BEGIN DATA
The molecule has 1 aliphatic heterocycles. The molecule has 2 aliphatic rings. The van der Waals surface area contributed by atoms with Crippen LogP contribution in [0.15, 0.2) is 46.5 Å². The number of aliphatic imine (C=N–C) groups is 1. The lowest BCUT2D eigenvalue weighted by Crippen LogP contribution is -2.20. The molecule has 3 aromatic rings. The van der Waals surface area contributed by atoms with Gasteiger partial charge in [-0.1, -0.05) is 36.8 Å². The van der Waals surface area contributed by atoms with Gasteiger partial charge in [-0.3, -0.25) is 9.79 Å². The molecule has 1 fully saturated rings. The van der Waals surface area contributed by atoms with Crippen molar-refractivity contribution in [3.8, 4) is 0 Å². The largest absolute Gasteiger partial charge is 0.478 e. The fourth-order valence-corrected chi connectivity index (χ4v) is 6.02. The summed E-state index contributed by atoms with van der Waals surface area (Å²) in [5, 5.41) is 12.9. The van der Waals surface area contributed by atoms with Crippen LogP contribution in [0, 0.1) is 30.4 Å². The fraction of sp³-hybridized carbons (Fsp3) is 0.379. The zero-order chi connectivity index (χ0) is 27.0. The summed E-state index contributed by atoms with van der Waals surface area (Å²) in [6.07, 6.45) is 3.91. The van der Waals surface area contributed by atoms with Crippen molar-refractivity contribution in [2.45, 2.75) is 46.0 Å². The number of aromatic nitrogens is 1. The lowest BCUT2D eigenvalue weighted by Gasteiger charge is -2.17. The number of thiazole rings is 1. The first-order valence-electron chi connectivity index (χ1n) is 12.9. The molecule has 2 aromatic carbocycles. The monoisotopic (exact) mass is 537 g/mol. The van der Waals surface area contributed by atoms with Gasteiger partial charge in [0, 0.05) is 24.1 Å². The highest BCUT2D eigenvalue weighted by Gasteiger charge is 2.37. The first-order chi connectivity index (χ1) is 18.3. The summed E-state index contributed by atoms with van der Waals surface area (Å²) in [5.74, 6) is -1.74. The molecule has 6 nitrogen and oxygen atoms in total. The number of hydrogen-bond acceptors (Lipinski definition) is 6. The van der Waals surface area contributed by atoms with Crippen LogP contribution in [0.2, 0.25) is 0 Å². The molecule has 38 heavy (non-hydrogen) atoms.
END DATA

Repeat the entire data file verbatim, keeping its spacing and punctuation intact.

The molecule has 1 aliphatic heterocycles. The molecule has 2 aliphatic rings. The van der Waals surface area contributed by atoms with Crippen LogP contribution in [0.15, 0.2) is 46.5 Å². The number of aliphatic imine (C=N–C) groups is 1. The lowest BCUT2D eigenvalue weighted by Crippen LogP contribution is -2.20. The molecule has 3 aromatic rings. The van der Waals surface area contributed by atoms with Gasteiger partial charge in [-0.1, -0.05) is 36.8 Å². The van der Waals surface area contributed by atoms with Gasteiger partial charge in [-0.3, -0.25) is 9.79 Å². The molecule has 1 fully saturated rings. The van der Waals surface area contributed by atoms with Crippen molar-refractivity contribution in [3.8, 4) is 0 Å². The largest absolute Gasteiger partial charge is 0.478 e. The fourth-order valence-corrected chi connectivity index (χ4v) is 6.02. The summed E-state index contributed by atoms with van der Waals surface area (Å²) in [5, 5.41) is 12.9. The van der Waals surface area contributed by atoms with Crippen LogP contribution in [0, 0.1) is 30.4 Å². The fraction of sp³-hybridized carbons (Fsp3) is 0.379. The zero-order chi connectivity index (χ0) is 27.0. The summed E-state index contributed by atoms with van der Waals surface area (Å²) in [6.07, 6.45) is 3.91. The van der Waals surface area contributed by atoms with Crippen molar-refractivity contribution in [2.45, 2.75) is 46.0 Å². The number of aromatic nitrogens is 1. The lowest BCUT2D eigenvalue weighted by Gasteiger charge is -2.17. The number of thiazole rings is 1. The first-order valence-electron chi connectivity index (χ1n) is 12.9. The molecule has 2 aromatic carbocycles. The monoisotopic (exact) mass is 537 g/mol. The van der Waals surface area contributed by atoms with Gasteiger partial charge in [0, 0.05) is 24.1 Å². The highest BCUT2D eigenvalue weighted by Gasteiger charge is 2.37. The first-order chi connectivity index (χ1) is 18.3. The summed E-state index contributed by atoms with van der Waals surface area (Å²) in [5.74, 6) is -1.74. The molecule has 6 nitrogen and oxygen atoms in total. The number of hydrogen-bond acceptors (Lipinski definition) is 6. The van der Waals surface area contributed by atoms with Crippen LogP contribution in [0.2, 0.25) is 0 Å². The molecule has 38 heavy (non-hydrogen) atoms.